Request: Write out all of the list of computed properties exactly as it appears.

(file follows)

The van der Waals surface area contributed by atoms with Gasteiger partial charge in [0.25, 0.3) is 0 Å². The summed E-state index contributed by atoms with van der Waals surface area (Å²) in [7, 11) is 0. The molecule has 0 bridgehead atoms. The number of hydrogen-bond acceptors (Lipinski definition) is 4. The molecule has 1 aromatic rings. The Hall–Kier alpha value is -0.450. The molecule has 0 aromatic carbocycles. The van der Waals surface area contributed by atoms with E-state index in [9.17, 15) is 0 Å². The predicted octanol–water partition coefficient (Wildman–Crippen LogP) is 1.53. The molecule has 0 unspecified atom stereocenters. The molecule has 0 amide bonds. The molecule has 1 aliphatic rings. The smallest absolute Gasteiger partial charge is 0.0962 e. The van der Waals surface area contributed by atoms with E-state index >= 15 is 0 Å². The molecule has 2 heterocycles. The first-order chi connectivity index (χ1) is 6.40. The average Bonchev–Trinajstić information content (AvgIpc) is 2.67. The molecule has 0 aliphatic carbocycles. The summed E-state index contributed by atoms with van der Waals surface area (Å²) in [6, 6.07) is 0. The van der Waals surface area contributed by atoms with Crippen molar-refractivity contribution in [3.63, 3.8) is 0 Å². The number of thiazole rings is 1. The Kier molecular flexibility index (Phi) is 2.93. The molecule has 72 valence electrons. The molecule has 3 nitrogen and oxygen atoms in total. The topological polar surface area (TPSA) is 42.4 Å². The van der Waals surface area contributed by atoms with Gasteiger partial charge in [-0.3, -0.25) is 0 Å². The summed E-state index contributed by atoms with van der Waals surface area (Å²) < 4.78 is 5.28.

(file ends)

The van der Waals surface area contributed by atoms with Gasteiger partial charge in [0.25, 0.3) is 0 Å². The summed E-state index contributed by atoms with van der Waals surface area (Å²) in [7, 11) is 0. The molecule has 0 bridgehead atoms. The number of hydrogen-bond acceptors (Lipinski definition) is 4. The molecule has 1 aromatic rings. The Hall–Kier alpha value is -0.450. The molecule has 0 aromatic carbocycles. The van der Waals surface area contributed by atoms with E-state index in [9.17, 15) is 0 Å². The predicted octanol–water partition coefficient (Wildman–Crippen LogP) is 1.53. The molecule has 0 unspecified atom stereocenters. The molecule has 0 amide bonds. The molecule has 1 aliphatic rings. The smallest absolute Gasteiger partial charge is 0.0962 e. The van der Waals surface area contributed by atoms with E-state index >= 15 is 0 Å². The molecule has 2 heterocycles. The first-order chi connectivity index (χ1) is 6.40. The average Bonchev–Trinajstić information content (AvgIpc) is 2.67. The molecule has 0 aliphatic carbocycles. The summed E-state index contributed by atoms with van der Waals surface area (Å²) in [6, 6.07) is 0. The van der Waals surface area contributed by atoms with Crippen molar-refractivity contribution in [3.63, 3.8) is 0 Å². The number of thiazole rings is 1. The Kier molecular flexibility index (Phi) is 2.93. The molecule has 72 valence electrons. The molecule has 3 nitrogen and oxygen atoms in total. The topological polar surface area (TPSA) is 42.4 Å². The van der Waals surface area contributed by atoms with Gasteiger partial charge in [-0.3, -0.25) is 0 Å². The summed E-state index contributed by atoms with van der Waals surface area (Å²) < 4.78 is 5.28.